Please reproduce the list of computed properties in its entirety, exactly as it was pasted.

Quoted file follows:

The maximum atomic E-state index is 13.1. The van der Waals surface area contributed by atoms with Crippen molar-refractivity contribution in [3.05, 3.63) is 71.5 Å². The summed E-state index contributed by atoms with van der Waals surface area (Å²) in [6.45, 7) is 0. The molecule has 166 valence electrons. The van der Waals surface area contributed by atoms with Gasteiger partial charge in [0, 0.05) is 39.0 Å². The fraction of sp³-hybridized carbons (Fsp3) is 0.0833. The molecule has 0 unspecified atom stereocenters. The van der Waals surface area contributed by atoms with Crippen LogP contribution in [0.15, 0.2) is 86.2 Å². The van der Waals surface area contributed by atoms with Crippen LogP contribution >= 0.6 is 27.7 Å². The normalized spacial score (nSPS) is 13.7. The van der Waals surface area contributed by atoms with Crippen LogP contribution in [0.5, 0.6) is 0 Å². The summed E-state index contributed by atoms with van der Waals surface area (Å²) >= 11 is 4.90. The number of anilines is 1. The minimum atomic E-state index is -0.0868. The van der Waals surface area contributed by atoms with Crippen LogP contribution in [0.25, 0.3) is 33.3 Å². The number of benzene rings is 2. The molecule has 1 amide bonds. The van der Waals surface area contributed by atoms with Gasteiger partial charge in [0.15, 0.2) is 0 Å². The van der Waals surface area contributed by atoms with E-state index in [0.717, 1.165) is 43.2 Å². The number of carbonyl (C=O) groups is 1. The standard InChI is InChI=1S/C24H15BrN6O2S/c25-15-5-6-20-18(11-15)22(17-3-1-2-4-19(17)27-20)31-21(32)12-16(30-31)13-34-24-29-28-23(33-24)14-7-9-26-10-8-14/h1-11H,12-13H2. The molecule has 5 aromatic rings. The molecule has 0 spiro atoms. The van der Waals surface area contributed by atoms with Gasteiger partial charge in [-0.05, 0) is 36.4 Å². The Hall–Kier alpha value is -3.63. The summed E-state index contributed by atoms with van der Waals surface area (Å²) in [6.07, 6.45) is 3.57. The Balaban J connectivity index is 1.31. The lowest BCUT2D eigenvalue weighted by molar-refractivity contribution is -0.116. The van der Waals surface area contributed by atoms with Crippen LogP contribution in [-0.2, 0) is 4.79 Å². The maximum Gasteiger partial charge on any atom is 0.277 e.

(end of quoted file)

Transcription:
The maximum atomic E-state index is 13.1. The van der Waals surface area contributed by atoms with Crippen molar-refractivity contribution in [3.05, 3.63) is 71.5 Å². The summed E-state index contributed by atoms with van der Waals surface area (Å²) in [6.45, 7) is 0. The molecule has 166 valence electrons. The van der Waals surface area contributed by atoms with Gasteiger partial charge in [0, 0.05) is 39.0 Å². The fraction of sp³-hybridized carbons (Fsp3) is 0.0833. The molecule has 0 unspecified atom stereocenters. The van der Waals surface area contributed by atoms with Crippen LogP contribution in [0.15, 0.2) is 86.2 Å². The van der Waals surface area contributed by atoms with Crippen LogP contribution >= 0.6 is 27.7 Å². The normalized spacial score (nSPS) is 13.7. The van der Waals surface area contributed by atoms with Crippen LogP contribution in [0.5, 0.6) is 0 Å². The summed E-state index contributed by atoms with van der Waals surface area (Å²) >= 11 is 4.90. The number of anilines is 1. The minimum atomic E-state index is -0.0868. The van der Waals surface area contributed by atoms with Crippen LogP contribution in [0.25, 0.3) is 33.3 Å². The number of benzene rings is 2. The molecule has 1 amide bonds. The van der Waals surface area contributed by atoms with Gasteiger partial charge in [0.15, 0.2) is 0 Å². The van der Waals surface area contributed by atoms with E-state index in [0.717, 1.165) is 43.2 Å². The number of carbonyl (C=O) groups is 1. The standard InChI is InChI=1S/C24H15BrN6O2S/c25-15-5-6-20-18(11-15)22(17-3-1-2-4-19(17)27-20)31-21(32)12-16(30-31)13-34-24-29-28-23(33-24)14-7-9-26-10-8-14/h1-11H,12-13H2. The molecule has 5 aromatic rings. The molecule has 0 spiro atoms. The van der Waals surface area contributed by atoms with Gasteiger partial charge in [-0.05, 0) is 36.4 Å². The Hall–Kier alpha value is -3.63. The summed E-state index contributed by atoms with van der Waals surface area (Å²) in [6.07, 6.45) is 3.57. The Balaban J connectivity index is 1.31. The lowest BCUT2D eigenvalue weighted by molar-refractivity contribution is -0.116. The van der Waals surface area contributed by atoms with Crippen LogP contribution in [-0.2, 0) is 4.79 Å². The maximum Gasteiger partial charge on any atom is 0.277 e.